Veterans in West Texas are upset over a school district’s plans to paint over a flag mural at a new elementary school that is still under construction.
The Canutillo Independent School District Board of Trustees is still looking for some sort of compromise with the school’s developer, Cimarron Hunt Communities, that will also appease the veterans, KAMC News reports.
The controversy over the mural began in January when former U.S. Rep. Silvestre Reyes visited the construction site for the school, near El Paso, that is to be named in his honor. He noted a concrete wall, etched with the pattern of the U.S. flag, and asked if it could be painted in red, white and blue, according to KDBC News.
The school district agreed to have a mock-up of the color scheme done and painted on a 12-foot section of the wall.
But the developer said the colors weren’t permitted in the covenants signed before construction began.
The agreed-upon colors are a mix of dark oranges and browns meant to make the school blend in with its desert landscape, said Rene Leon, the district’s government relations coordinator.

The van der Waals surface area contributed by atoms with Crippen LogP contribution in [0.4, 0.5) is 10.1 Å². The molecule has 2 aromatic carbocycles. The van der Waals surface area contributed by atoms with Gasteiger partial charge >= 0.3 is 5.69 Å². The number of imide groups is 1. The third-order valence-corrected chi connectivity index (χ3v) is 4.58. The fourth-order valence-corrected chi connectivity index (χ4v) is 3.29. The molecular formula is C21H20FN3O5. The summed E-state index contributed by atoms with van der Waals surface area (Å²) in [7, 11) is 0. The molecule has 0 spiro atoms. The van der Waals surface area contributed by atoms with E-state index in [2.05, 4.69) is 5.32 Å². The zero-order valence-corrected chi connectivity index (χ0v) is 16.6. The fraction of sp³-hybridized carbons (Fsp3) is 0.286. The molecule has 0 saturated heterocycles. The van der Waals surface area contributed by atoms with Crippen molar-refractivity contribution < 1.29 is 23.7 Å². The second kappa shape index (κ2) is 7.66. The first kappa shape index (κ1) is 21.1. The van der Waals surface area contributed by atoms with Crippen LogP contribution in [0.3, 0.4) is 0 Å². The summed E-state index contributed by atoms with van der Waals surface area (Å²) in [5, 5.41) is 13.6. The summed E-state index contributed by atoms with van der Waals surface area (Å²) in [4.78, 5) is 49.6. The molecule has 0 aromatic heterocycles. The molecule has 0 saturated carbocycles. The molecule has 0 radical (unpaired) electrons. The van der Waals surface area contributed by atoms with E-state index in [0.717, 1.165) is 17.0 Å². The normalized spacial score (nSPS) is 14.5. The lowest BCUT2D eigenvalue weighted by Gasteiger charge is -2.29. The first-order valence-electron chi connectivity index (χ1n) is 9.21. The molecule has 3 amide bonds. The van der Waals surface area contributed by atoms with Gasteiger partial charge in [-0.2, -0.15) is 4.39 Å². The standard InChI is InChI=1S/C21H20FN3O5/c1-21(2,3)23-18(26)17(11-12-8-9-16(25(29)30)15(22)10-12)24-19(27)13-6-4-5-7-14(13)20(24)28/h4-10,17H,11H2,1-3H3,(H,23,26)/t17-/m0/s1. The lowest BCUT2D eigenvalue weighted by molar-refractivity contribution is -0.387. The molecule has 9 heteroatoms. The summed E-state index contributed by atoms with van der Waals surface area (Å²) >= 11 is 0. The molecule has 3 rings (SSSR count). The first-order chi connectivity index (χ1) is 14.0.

The community developer asked that the mock-up be painted over and that the school be painted with the original color palette.
But Iraq War veteran, Jarred Taylor, told KDBC that covering the patriotic colors doesn’t seem right and he thinks the flag mural should be red, white and blue.
“We’re not talking about a mural that's bright orange and pink and green with all kinds of weird signs, we're talking about the American flag,” Taylor told KDBC.
Fellow veteran and business partner, Vince Vargas, agreed.
“To me it’s just the beginning,” Vargas said. “You take away a flag from a painting and who's to say the next thing they do is say they don't want an American flag hanging up in front of school as the next step and from there it's like what are we as Americans after that?”
Leon points out the outline of the flag will remain embedded in the concrete.
“This is a small cosmetic issue,” Leon said. “The tribute of the flag is still there in the design of the school. We are not removing that. We are simply going forward with the original design which was to have it painted a dark orange color.”
Cimarron Hunt Communities offered the school $10,000 for a flag pole but that was rejected by the board, according to KAMC.
Shane Griffith, a spokesman for the district, said the trustees are still communicating with the developer.
"We're kind of waiting to see what direction the board wants to take but at the same time we are encouraged that conversations continue so that we can do what's best for veterans, for our students, and for the community at large,” Griffith said.